Home > HR Matters > The Role of the Occupational Health Manager

The Role of the Occupational Health Manager

By: Jeff Durham - Updated: 30 Aug 2012 | comments*Discuss
Occupational Health Manager Benefits

Occupational health is an issue that, over recent years, has become more of a concern for companies, many of whom now employ a dedicated occupational health manager.

What is Occupational Health?

Occupational health looks at the effects of work on an employee’s health and also the effects of health on work and goes above and beyond the confines of health and safety compliance. Although the role of the occupational health manager would encompass health and safety legislation, unless a company employs a separate individual to carry out that role, they are more concerned with looking at the bigger picture in terms of promoting well-being programmes.

These programmes could be focused upon issues such as looking at assessing employees’ lifestyles outside of work as well as within the workplace. They might tailor specific programmes for individuals which could perhaps be aimed at improving diet and fitness, managing stress, rehabilitation after injury or illness, disability adjustments and the management of any specific existing work related health issues. The aim being to understand employees’ needs when it comes to health, to reduce sickness and to maximise staff productivity and performance levels.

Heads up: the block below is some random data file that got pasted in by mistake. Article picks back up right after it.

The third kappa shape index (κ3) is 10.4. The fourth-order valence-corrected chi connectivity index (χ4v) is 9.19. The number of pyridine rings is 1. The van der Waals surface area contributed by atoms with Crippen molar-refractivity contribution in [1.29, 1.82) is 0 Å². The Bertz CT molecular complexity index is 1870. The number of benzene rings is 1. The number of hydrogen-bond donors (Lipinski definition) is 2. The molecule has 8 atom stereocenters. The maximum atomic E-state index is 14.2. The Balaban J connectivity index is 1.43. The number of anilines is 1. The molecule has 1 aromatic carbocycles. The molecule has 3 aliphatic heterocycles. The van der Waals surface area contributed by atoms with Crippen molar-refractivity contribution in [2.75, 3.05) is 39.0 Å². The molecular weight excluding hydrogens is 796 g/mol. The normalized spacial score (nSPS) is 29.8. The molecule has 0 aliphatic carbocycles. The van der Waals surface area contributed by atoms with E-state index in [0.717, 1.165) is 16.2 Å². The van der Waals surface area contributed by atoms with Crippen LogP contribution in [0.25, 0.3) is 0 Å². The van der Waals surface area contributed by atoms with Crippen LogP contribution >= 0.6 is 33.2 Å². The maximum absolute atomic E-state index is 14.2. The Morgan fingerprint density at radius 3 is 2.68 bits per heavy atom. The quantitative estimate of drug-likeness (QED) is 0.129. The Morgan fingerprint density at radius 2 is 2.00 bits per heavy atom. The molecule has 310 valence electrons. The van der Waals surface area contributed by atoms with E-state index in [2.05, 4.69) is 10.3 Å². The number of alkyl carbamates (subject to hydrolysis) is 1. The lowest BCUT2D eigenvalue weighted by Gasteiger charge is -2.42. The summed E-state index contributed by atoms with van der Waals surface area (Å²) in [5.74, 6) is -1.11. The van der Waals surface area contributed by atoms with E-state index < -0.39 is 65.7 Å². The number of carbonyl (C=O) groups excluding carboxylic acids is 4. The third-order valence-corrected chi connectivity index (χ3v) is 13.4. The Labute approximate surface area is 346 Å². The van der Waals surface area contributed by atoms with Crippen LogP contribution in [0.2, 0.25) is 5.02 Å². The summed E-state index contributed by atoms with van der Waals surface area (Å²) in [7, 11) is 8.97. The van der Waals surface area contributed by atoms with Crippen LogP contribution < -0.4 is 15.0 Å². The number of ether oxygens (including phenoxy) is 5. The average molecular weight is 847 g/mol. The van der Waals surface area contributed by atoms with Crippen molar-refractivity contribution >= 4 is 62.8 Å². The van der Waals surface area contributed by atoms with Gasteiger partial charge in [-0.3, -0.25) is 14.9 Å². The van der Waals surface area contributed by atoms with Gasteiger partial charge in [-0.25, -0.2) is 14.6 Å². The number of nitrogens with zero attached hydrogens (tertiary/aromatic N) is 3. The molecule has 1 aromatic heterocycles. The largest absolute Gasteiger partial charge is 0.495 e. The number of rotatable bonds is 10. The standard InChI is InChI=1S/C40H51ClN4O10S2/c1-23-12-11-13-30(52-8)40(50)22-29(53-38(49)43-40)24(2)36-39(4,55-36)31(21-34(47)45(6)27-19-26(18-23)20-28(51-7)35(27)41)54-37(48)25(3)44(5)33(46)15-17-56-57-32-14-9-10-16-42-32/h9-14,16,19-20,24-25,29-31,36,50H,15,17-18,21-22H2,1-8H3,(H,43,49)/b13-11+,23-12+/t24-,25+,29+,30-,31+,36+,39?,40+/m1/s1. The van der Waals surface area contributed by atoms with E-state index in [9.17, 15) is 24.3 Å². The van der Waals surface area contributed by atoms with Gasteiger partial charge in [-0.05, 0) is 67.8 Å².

What are the Benefits?

In addition to increased productivity, less sickness absence and improved staff morale, an occupational health manager can help a company reduce their costs which are associated with absence, insurance and, perhaps, even litigation. They can also help to identify health related problems which might be prevalent within a particular environment and to intervene quickly to prevent any potential general health problems emerging which could damage the productivity of the company.

Ultimately, by promoting a culture of employee well-being, not only does this keep the existing workforce in good health but, in the long term, it also means that staff turnover rates will be lower and this will also enable a company to keep staff recruitment and training costs to a minimum.

Other areas in which an occupational health manager would get involved might include things like pre-employment health screening which would determine whether or not certain job applicants are fit enough, both physically and mentally, to do the job for which they are applying. It could also incorporate things like drug testing, trying to rectify prolonged absence through sickness and even issues around bullying.

In fact, a good occupational health manager is not simply there to benefit the company but to provide the workforce with a useful resource which they can use to find out more about any general or specific health and fitness queries they might have, even if they are not poorly but simply wish to improve upon their existing good health and fitness.

Some smaller companies will obviously not have the resources to appoint a specialist occupational health manager but in adopting an holistic approach to the welfare of their workforce and, where possible, engaging them in discussions about their health and welfare and listening to how, as an employer, you might be able to assist them in these areas, it is likely to make for a more productive, healthier workforce.

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